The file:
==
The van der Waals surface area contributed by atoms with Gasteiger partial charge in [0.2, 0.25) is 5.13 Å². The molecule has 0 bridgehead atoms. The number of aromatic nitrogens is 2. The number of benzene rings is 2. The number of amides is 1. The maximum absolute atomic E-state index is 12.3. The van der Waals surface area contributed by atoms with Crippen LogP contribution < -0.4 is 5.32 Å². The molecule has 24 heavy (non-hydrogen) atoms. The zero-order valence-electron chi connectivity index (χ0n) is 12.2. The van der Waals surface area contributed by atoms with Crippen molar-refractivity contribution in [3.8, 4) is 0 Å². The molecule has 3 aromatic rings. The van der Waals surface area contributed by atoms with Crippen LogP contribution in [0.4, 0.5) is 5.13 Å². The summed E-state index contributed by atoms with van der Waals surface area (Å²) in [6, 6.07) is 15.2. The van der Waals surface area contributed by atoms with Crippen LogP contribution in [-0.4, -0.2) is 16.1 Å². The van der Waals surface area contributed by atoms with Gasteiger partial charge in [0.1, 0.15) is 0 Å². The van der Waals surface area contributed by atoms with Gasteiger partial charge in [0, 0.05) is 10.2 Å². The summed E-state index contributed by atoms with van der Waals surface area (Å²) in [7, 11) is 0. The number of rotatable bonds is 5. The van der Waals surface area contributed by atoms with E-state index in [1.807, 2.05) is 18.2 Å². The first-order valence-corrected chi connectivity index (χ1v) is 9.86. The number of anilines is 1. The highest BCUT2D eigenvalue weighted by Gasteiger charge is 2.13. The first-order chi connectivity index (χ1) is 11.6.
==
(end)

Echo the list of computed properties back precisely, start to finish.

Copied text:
The van der Waals surface area contributed by atoms with Gasteiger partial charge in [0.2, 0.25) is 5.13 Å². The molecule has 0 bridgehead atoms. The number of aromatic nitrogens is 2. The number of benzene rings is 2. The number of amides is 1. The maximum absolute atomic E-state index is 12.3. The van der Waals surface area contributed by atoms with Crippen LogP contribution < -0.4 is 5.32 Å². The molecule has 24 heavy (non-hydrogen) atoms. The zero-order valence-electron chi connectivity index (χ0n) is 12.2. The van der Waals surface area contributed by atoms with Crippen molar-refractivity contribution in [3.8, 4) is 0 Å². The molecule has 3 aromatic rings. The van der Waals surface area contributed by atoms with Crippen LogP contribution in [0.4, 0.5) is 5.13 Å². The summed E-state index contributed by atoms with van der Waals surface area (Å²) in [6, 6.07) is 15.2. The van der Waals surface area contributed by atoms with Crippen LogP contribution in [-0.4, -0.2) is 16.1 Å². The van der Waals surface area contributed by atoms with Gasteiger partial charge in [0.1, 0.15) is 0 Å². The van der Waals surface area contributed by atoms with Gasteiger partial charge in [0, 0.05) is 10.2 Å². The summed E-state index contributed by atoms with van der Waals surface area (Å²) in [7, 11) is 0. The number of rotatable bonds is 5. The van der Waals surface area contributed by atoms with E-state index in [1.807, 2.05) is 18.2 Å². The first-order valence-corrected chi connectivity index (χ1v) is 9.86. The number of anilines is 1. The highest BCUT2D eigenvalue weighted by Gasteiger charge is 2.13. The first-order chi connectivity index (χ1) is 11.6.